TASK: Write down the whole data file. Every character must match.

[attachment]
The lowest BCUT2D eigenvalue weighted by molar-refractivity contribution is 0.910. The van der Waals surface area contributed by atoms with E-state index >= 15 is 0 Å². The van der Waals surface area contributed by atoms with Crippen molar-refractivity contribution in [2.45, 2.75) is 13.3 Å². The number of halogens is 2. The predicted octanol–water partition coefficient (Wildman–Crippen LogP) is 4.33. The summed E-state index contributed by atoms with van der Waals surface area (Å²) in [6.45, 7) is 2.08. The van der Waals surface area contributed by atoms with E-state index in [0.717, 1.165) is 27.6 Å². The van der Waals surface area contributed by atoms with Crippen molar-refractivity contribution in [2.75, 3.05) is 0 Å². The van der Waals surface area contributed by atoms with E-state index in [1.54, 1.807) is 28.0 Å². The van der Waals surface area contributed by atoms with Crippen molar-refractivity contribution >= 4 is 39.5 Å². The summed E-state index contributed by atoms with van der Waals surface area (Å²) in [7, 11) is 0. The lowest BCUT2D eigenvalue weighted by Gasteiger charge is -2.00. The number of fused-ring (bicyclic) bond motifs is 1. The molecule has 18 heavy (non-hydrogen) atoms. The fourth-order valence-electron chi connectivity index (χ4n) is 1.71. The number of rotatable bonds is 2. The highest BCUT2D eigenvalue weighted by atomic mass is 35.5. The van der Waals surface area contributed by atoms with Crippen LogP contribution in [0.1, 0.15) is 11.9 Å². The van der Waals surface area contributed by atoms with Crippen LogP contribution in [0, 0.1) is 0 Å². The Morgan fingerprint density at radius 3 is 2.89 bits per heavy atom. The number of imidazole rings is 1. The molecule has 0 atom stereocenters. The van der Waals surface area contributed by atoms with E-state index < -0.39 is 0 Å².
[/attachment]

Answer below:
The lowest BCUT2D eigenvalue weighted by molar-refractivity contribution is 0.910. The van der Waals surface area contributed by atoms with E-state index >= 15 is 0 Å². The van der Waals surface area contributed by atoms with Crippen molar-refractivity contribution in [2.45, 2.75) is 13.3 Å². The number of halogens is 2. The predicted octanol–water partition coefficient (Wildman–Crippen LogP) is 4.33. The summed E-state index contributed by atoms with van der Waals surface area (Å²) in [6.45, 7) is 2.08. The van der Waals surface area contributed by atoms with E-state index in [0.717, 1.165) is 27.6 Å². The van der Waals surface area contributed by atoms with Crippen molar-refractivity contribution in [2.75, 3.05) is 0 Å². The van der Waals surface area contributed by atoms with E-state index in [1.54, 1.807) is 28.0 Å². The van der Waals surface area contributed by atoms with Crippen molar-refractivity contribution >= 4 is 39.5 Å². The summed E-state index contributed by atoms with van der Waals surface area (Å²) in [7, 11) is 0. The lowest BCUT2D eigenvalue weighted by Gasteiger charge is -2.00. The number of fused-ring (bicyclic) bond motifs is 1. The molecule has 18 heavy (non-hydrogen) atoms. The fourth-order valence-electron chi connectivity index (χ4n) is 1.71. The number of rotatable bonds is 2. The highest BCUT2D eigenvalue weighted by atomic mass is 35.5. The van der Waals surface area contributed by atoms with Crippen LogP contribution in [0.1, 0.15) is 11.9 Å². The van der Waals surface area contributed by atoms with Crippen LogP contribution in [0, 0.1) is 0 Å². The Morgan fingerprint density at radius 3 is 2.89 bits per heavy atom. The number of imidazole rings is 1. The molecule has 0 atom stereocenters. The van der Waals surface area contributed by atoms with E-state index < -0.39 is 0 Å².